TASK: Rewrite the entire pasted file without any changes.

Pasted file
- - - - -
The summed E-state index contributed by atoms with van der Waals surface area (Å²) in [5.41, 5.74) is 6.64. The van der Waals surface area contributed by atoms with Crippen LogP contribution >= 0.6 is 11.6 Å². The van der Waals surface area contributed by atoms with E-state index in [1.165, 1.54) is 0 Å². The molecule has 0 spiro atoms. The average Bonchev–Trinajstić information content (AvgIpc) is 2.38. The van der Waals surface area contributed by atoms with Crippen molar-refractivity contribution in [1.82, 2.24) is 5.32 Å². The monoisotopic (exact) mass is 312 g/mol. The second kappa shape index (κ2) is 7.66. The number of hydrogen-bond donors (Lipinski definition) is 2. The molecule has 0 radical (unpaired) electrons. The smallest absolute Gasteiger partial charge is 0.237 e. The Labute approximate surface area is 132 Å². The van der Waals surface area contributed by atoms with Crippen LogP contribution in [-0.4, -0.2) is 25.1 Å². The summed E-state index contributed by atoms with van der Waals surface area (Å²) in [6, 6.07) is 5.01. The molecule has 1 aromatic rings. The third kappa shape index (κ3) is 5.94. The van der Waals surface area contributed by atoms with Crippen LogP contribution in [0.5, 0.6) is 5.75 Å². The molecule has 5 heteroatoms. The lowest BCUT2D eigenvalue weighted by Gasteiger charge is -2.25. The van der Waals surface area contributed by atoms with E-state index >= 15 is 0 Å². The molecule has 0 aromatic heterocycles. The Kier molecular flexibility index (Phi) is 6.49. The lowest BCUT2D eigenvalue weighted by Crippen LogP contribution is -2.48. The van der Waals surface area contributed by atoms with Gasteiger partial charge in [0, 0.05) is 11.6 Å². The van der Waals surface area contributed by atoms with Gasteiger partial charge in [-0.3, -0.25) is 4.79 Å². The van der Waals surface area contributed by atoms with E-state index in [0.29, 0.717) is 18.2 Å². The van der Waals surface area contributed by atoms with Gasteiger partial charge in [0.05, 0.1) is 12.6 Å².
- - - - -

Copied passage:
The summed E-state index contributed by atoms with van der Waals surface area (Å²) in [5.41, 5.74) is 6.64. The van der Waals surface area contributed by atoms with Crippen LogP contribution >= 0.6 is 11.6 Å². The van der Waals surface area contributed by atoms with E-state index in [1.165, 1.54) is 0 Å². The molecule has 0 spiro atoms. The average Bonchev–Trinajstić information content (AvgIpc) is 2.38. The van der Waals surface area contributed by atoms with Crippen molar-refractivity contribution in [1.82, 2.24) is 5.32 Å². The monoisotopic (exact) mass is 312 g/mol. The second kappa shape index (κ2) is 7.66. The number of hydrogen-bond donors (Lipinski definition) is 2. The molecule has 0 radical (unpaired) electrons. The smallest absolute Gasteiger partial charge is 0.237 e. The Labute approximate surface area is 132 Å². The van der Waals surface area contributed by atoms with Crippen LogP contribution in [-0.4, -0.2) is 25.1 Å². The summed E-state index contributed by atoms with van der Waals surface area (Å²) in [6, 6.07) is 5.01. The molecule has 1 aromatic rings. The third kappa shape index (κ3) is 5.94. The van der Waals surface area contributed by atoms with Crippen LogP contribution in [0.5, 0.6) is 5.75 Å². The molecule has 5 heteroatoms. The lowest BCUT2D eigenvalue weighted by Gasteiger charge is -2.25. The van der Waals surface area contributed by atoms with E-state index >= 15 is 0 Å². The molecule has 0 aromatic heterocycles. The Kier molecular flexibility index (Phi) is 6.49. The lowest BCUT2D eigenvalue weighted by Crippen LogP contribution is -2.48. The van der Waals surface area contributed by atoms with Gasteiger partial charge in [0, 0.05) is 11.6 Å². The van der Waals surface area contributed by atoms with Gasteiger partial charge in [-0.3, -0.25) is 4.79 Å². The van der Waals surface area contributed by atoms with E-state index in [0.29, 0.717) is 18.2 Å². The van der Waals surface area contributed by atoms with Gasteiger partial charge in [0.05, 0.1) is 12.6 Å².